PIC 24F development board for beginners

Microchip has a new PIC 24F development board for microcontroller beginners. The documentation makes this board stand out. It includes introductory guides to pulse-width modulation, analog-to-digital converters, and other peripherals:

The MX PIC24 Module includes an onboard PIC24FJ256GB110 16-bit microcontroller from Microchip that features 256 KB Flash program memory and 16 KB RAM.  The module also includes 32 KB on-chip EEPROM and an onboard debugger/programmer.  The MX Educational Target Board accepts any MX module and includes a breadboard area, plus SPI, I2C, RS-232, CAN and JTAG ports, along with four LEDs.

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  1. what I hate in Microchip PIC24 and PIC32 boards is that you can’t really use them for prototyping!!!! MCU pins are either inaccessible, or accessible with a very narrow and specialized connector that no hobbist can solder.
    When will they make the pins accessible using simple throught hole connectors (like on all EasyPIC**, Adruino, …. boards).

    1. Yeah, the connectors suck, and you probably can’t buy them anywhere in a reasonable dev-board quantity. I thought the signals on this one were all available at the breadboard though.

      I had a TI development board once (CC1100 maybe?) with a connector that nobody sold, and even the manufacturer wasn’t shipping. It was a daughter board and useless without the mating connector. They ended up sampling me a bunch so I could deal with the board.

  2. Ian,
    the breadboard shown on Microchip site
    is a second board. You need to buy it, and plug the MX module on it to be able to access pins. The MX module costs 80 euro, and the target board (the module having the breadboard) costs 85 euro, too expensive for 165 euro when we can see the mikroE LV24/33 board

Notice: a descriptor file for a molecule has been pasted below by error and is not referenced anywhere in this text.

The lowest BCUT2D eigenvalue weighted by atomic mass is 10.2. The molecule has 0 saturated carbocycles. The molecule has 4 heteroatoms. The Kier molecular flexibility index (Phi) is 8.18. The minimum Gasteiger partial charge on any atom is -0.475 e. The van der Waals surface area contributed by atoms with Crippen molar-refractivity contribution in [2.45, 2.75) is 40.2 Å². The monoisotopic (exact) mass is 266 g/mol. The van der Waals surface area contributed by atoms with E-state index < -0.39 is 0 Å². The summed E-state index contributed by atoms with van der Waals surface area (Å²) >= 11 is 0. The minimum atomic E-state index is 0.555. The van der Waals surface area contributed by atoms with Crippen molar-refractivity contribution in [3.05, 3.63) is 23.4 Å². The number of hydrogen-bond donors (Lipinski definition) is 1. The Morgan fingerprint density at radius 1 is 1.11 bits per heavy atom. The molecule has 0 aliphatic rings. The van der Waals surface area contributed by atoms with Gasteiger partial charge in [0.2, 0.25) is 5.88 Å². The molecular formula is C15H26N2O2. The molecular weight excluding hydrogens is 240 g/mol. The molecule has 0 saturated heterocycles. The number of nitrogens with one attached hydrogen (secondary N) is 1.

or some other boards on ebay!!!

  3. One of my professors designed and produced a PIC24F board for the microprocessor class. A bit big but except the 100pin microcontroller all parts are through hole, it has an LCD, serial port, a keypad with a different decoder PIC and all pins accessible through female headers. I also designed a motor driver, feedback circuit with a servo as a direct attachment to it. Better than these lousy connectors (have the same problem with a PIC32 Ethernet Starter Kit I won)

  4. PIC24 perfect chip only for more perfect Sharp display. but microchip provide strage policy so i can use pic24fj256gb106 with pickit2 and can’t DA210. Need buy pickit3 for next 100$. After this – i pay only pay for chip, if i can’t use more flexible mcu chip (STM32). Never ChipKit helps in this market strategy.

  5. Microchip is the worst on PCB layout/part selection :| (I think they are getting better but not good yet) A PIC24F development board will only need a MCU a few resistors and capacitors, uart-usb converter, and the fu#$%$% pin headers! EEPROM, blabla, they are kind enough to send us those ones as free samples! On PDIP, breadboard friendly packages, not this “buy us a board that have the MCU and another one to connect wires to its pins”. Shame on that.

    The worst board ever: http://www.microchipmicrostick.com/enindex.asp
    It seems nice but guess what headers it has? Female IC headers on the bottom!! WHAT?!?! I had to manually connect wires and the best part was the “getting started” didn’t worked out-of-the-box. I mean, it never worked because I simply gave up.

    I think Digillent should give them some lessons on how to make great PCBs. They have an opportunity now with the chipKIT :) Go Microchip!

  6. I want buy this kit please send me quotation OF #TSTR001 on my mail ID with Kit specification data sheet and try to send its circuit diagram also.

    Thank You.

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